After a half-century, photographer Lee Nye’s portraits still hang on the walls of this storied bar in Missoula, Montana, and watch over a new generation of regulars. Photo by Aaron Teasdale

Portraits of Humanity

In the oldest reaches of downtown Missoula, Montana, there’s a haunt where the walls have eyes. Inside a storied brick building, where no signs announce its presence, is a place that some might call a dive. But Charlie B’s is no ordinary bar; step inside, and you’ll find walls plated with a vintage collection of unadorned, black-and-white portraits that occupy an overlooked niche in the photographic history of the American West.

For years, maybe decades now, my friends and I have come to Charlie B’s — a celebrated, guileless gathering place also known by its cosmic nickname: A Corner of Space and Time. Relaxing with beers in hand, a century-old, battered wood floor at our feet, we theorized about the mysterious faces staring back at us from the large, soulful portraits taken by an unknown photographer from some distant past. We watched tourists and university students filter through, perhaps unsure of the place itself but aware that the pictures on the walls were worth a visit to this unscrubbed saloon. Many looked for a few minutes and left quietly, leaving the rest of us to enjoy our drinks, food (from the Cajun kitchen shoehorned in back), and the ragged conviviality of the place.

About 300 of Nye’s images line the walls of Charlie B’s, spanning four decades of his work. Photo by Aaron Teasdale.

Everybody seemed to have a theory about the pictures: Since the building was once a brothel, perhaps the portraits were of its customers. Or maybe the bar’s owner and namesake, Charlie, took the photos. No one seemed to really know for sure. One day over local ales, my friend Ben Ferencz and I vowed to learn the real story.

First, we went to Charlie, who, it turns out, is not much of a talker. He did, however, point us toward the photographer’s widow, Jean Belangie-Nye, who we called on next. It was from her that we learned these portraits were original darkroom prints taken a half-century ago, and the only copies were those hanging on walls of this bar. Imagining a fire or other future calamity, my friends and I realized we needed to act fast. Soon, we were scanning old negatives and interviewing grizzled bartenders and the few remaining regular customers from that era in a quest to preserve the portraits and their most unusual history.

Photographer Lee Nye stands in front of his “Eddie’s Club Collection.” This photograph was taken sometime in the 1990s by Michael Gallacher.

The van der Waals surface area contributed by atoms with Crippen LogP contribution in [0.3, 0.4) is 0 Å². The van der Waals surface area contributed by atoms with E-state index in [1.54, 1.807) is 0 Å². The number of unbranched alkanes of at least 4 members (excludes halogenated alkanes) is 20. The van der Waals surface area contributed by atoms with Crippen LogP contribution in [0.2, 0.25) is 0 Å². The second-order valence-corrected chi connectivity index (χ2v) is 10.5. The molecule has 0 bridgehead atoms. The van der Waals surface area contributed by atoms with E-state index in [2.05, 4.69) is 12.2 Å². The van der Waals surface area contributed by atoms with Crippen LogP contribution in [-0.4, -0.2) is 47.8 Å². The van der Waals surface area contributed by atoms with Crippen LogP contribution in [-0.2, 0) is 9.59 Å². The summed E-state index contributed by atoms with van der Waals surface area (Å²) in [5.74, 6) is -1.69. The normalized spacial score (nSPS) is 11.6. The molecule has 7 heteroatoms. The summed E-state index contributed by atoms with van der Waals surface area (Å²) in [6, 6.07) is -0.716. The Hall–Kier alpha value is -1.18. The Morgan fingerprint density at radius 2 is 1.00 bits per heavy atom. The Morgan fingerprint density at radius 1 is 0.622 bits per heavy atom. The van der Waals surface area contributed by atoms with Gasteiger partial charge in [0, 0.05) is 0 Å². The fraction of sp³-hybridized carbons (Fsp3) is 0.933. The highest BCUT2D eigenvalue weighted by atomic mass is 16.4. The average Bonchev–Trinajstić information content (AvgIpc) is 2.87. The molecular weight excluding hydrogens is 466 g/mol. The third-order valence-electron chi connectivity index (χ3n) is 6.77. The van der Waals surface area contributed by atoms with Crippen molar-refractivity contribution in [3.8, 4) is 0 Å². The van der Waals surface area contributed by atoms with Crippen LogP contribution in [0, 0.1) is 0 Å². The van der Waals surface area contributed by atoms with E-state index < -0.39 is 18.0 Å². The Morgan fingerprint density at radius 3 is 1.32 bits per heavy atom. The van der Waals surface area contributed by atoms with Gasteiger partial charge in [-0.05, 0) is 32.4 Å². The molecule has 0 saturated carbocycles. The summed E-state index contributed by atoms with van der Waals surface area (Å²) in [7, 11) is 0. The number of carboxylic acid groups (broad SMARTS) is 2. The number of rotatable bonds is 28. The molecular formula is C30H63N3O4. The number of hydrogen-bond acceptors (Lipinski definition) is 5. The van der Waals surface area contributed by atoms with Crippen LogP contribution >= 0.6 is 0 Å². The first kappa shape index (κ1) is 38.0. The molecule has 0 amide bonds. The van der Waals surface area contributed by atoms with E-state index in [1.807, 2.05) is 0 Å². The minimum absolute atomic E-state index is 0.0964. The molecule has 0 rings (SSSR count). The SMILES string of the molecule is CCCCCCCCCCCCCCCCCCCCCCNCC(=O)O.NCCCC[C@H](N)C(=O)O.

In the 1960s, this bar on the ground floor of the old Belmont Hotel was a workingman’s watering hole known as Eddie’s Club. It functioned as a sort of community center for retired railroaders, loggers, and worn-out blue-collar sorts, men who’d lived through the wrenching scarcity of the Great Depression and endured unimaginable violence in the battlefields of World Wars I and II. They’d hewed with crosscut saws, wrenched railroad steam engines, and driven pack trains into high alpine terrain. Now in their later years, knowing something in life had passed them by, they came to Eddie’s looking for succor and a humble place to sit.

As the story goes, one day in the early 1960s, photographer Lee Nye stepped into this graying clubhouse. Nye had grown up in Eastern Montana, where he was known as a rebellious, railcar-hopping, horse-whispering teenager. As a young man, he discovered photography and headed to California to study his craft, learning from the likes of Edward Weston, Ansel Adams, and other masters of the medium. He was also said to have run around with Jack Kerouac and other Beat Generation characters. A subsequent stint in Los Angeles shooting commercial photography left him financially rewarded, but spiritually hollow.

So he returned to the gritty grandeur of his home state, and in 1965, Nye took a job as a bartender at Eddie’s. There, he quickly bonded with the bar’s elders, the kind of hard-laboring, plainspoken men he’d grown up with, who were a world away from the smooth-talkers he’d met in California. In time, he became something of a caretaker, dispensing health advice along with cold beers. He loaned the regulars money, employed some for odd jobs, and hired taxis to take them home when needed. He was even a pallbearer for more than one when their time inevitably came to an end.

Not long after he started working at Eddie’s, Nye led one of the old-timers to the alley out back to take his portrait. He clicked the shutter on his camera, and a photography project like no other was born.